The Original Theatre Company were in the middle of a tour of The Croft by Ali Milles when the virus struck but a hastily filmed version of the play has been available online for some time now. Set in a remote region of the west Highlands of Scotland it examines the lives of several women both in the present and the past and how society regards and treats them – in all cases, not well.
Laura and Suzanne are in a relationship and have fled from Home Counties comfort to the rough and ready charms of remote Coilieghillie; however, the pair’s past lives haunt them. Suzanne has left her husband and two teenage sons behind but can’t quite reconcile to the fact that she has done so and spends her time fretting about them, much to Laura’s dismay. Meanwhile Laura is troubled by memories of her parents with whom she had unresolved issues particularly Ruth, her mother, who had cancer. Further back in time we also come to learn about the life of Enid an actual ghost which still inhabits the croft after the local villagers turned against her with accusations of witchcraft. Parallels, prefigurings and intimations of doom run through the play and the various characters are shown to be spiritually linked across the different time lines portrayed.
Most of the actors double their roles to further enhance this paralleling. Caroline Harker plays both Suzanne and Ruth and by doing so suggests that her new and rather younger partner, Laura, is desperately searching for a mother figure. Lucy Doyle as Laura also doubles as Eilene from the nineteenth century, the pregnant daughter of the local landowner who is taken in by the despised Enid. The two male members of the cast, Drew Cain and Simon Roberts also play four characters between them. Frankly, this is all a bit muddling although the actors do a reasonable job of differentiating between the various characters, sometimes transforming in full view of the (actually non-existent) audience. The only actor to remain in one role is Gwen Taylor as Enid and it is certainly her image that is being used to pull in the punters. But her character is sadly underwritten giving this fine actress far too little to do, especially in the first half, and failing to explain the ghost’s apparently malignant motivation to the modern day inhabitants, especially the women.
As a first play Milles has done a reasonable job of the writing and construction although I found the last section particularly baffling, overblown and melodramatic. Although this suits the tone of the nineteenth century storyline (the shamed woman becoming a society outcast) it really doesn’t work for the more modern sections. The fact that this is going to be a spooky mystery is far too heavily telegraphed with the remote location and the fact that (surprise surprise) there is no phone signal. There is also some clunky exposition about the various relationships from both Laura and Suzanne’s pasts as the local ghillie is got up to speed by way of being a conduit to the audience. I found myself smiling a little grimly when a hidden letter from the past turned up behind one of the picture frames. The ghostly effects, when they come, are nothing spectacular relying on lighting changes, jarring sounds, wisps of mist/smoke swirling around and the front door flying open and shut. At one stage Enid’s face gets covered in blood but as there is a natural explanation for this, the moment has little effect.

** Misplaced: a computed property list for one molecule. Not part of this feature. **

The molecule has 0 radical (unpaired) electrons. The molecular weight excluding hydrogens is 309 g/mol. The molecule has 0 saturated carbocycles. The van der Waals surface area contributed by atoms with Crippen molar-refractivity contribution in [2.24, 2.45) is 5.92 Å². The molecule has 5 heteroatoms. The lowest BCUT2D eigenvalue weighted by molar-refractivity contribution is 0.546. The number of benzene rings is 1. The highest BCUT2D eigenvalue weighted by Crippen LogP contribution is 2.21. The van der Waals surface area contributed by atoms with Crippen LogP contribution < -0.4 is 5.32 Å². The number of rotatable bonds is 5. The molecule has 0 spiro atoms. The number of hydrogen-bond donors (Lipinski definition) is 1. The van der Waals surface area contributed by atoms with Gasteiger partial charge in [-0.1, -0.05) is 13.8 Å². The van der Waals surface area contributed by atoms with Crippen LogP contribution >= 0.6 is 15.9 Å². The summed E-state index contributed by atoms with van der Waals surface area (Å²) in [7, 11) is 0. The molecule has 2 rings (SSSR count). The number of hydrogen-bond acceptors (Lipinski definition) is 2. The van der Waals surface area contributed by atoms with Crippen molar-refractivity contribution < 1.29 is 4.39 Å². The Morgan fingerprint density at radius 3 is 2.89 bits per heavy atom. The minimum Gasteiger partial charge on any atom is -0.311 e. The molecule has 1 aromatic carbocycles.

The design team of Adrian Linford, Chris Davey (lighting) and Max Pappenheim (sound) serve the play well creating a believable location and, as and when required, a spooky atmosphere. Director Philip Franks does what he can to ratchet up the tension but it all becomes a bit obvious what is going to happen and the piece, somewhat ironically given the subject matter, seems rather a throwback to a previous era. There are too many well-worn tropes from the standard ghost play though this is not so much haunted house as haunted hovel. While I can see that a touring production of this show would have done quite well in local theatres, I’m not so sure that it stands up to the closer scrutiny afforded by a television screen in one’s own home. The piece left me neither moved or particularly interested and if it was meant to keep me on the edge of my seat, I’m afraid it didn’t.
Production photos by Charlotte Graham
The Croft is available via the Original Theatre Company’s website (it comes as part of a package alongside their production of Alan Bennett’s The Habit Of Art) until the end of June. Click here
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